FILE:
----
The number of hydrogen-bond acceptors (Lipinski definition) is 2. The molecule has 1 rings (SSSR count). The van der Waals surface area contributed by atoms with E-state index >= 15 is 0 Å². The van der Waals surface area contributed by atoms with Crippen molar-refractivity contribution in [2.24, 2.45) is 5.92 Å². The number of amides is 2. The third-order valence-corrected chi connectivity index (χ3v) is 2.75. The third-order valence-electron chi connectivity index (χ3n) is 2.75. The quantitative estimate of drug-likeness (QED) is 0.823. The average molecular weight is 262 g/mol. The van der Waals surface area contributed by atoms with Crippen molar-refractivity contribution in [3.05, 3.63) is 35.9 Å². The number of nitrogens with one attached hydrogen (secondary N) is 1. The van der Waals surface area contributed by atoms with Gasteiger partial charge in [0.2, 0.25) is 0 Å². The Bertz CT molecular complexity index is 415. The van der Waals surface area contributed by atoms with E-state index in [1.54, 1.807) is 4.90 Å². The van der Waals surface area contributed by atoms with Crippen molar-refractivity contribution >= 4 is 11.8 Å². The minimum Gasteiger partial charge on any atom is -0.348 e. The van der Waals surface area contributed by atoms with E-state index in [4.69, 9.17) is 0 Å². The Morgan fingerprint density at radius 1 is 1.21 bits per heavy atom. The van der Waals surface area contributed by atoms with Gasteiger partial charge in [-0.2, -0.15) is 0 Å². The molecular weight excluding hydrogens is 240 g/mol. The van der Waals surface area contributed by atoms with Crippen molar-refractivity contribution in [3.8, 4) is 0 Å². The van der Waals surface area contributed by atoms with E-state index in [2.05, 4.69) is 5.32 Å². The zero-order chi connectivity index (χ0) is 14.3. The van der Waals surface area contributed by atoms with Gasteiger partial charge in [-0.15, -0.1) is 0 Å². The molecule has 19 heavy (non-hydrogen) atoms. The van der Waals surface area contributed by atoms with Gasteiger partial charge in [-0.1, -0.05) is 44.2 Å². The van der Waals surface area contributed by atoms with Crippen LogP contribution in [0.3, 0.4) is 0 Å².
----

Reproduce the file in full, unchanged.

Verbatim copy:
The number of hydrogen-bond acceptors (Lipinski definition) is 2. The molecule has 1 rings (SSSR count). The van der Waals surface area contributed by atoms with E-state index >= 15 is 0 Å². The van der Waals surface area contributed by atoms with Crippen molar-refractivity contribution in [2.24, 2.45) is 5.92 Å². The number of amides is 2. The third-order valence-corrected chi connectivity index (χ3v) is 2.75. The third-order valence-electron chi connectivity index (χ3n) is 2.75. The quantitative estimate of drug-likeness (QED) is 0.823. The average molecular weight is 262 g/mol. The van der Waals surface area contributed by atoms with Crippen molar-refractivity contribution in [3.05, 3.63) is 35.9 Å². The number of nitrogens with one attached hydrogen (secondary N) is 1. The van der Waals surface area contributed by atoms with Gasteiger partial charge in [0.2, 0.25) is 0 Å². The Bertz CT molecular complexity index is 415. The van der Waals surface area contributed by atoms with E-state index in [1.54, 1.807) is 4.90 Å². The van der Waals surface area contributed by atoms with Crippen molar-refractivity contribution >= 4 is 11.8 Å². The minimum Gasteiger partial charge on any atom is -0.348 e. The van der Waals surface area contributed by atoms with E-state index in [4.69, 9.17) is 0 Å². The Morgan fingerprint density at radius 1 is 1.21 bits per heavy atom. The van der Waals surface area contributed by atoms with Gasteiger partial charge in [-0.2, -0.15) is 0 Å². The molecular weight excluding hydrogens is 240 g/mol. The van der Waals surface area contributed by atoms with Crippen molar-refractivity contribution in [3.8, 4) is 0 Å². The van der Waals surface area contributed by atoms with E-state index in [2.05, 4.69) is 5.32 Å². The zero-order chi connectivity index (χ0) is 14.3. The van der Waals surface area contributed by atoms with Gasteiger partial charge in [-0.15, -0.1) is 0 Å². The molecule has 19 heavy (non-hydrogen) atoms. The van der Waals surface area contributed by atoms with Gasteiger partial charge in [-0.1, -0.05) is 44.2 Å². The van der Waals surface area contributed by atoms with Crippen LogP contribution in [0.3, 0.4) is 0 Å².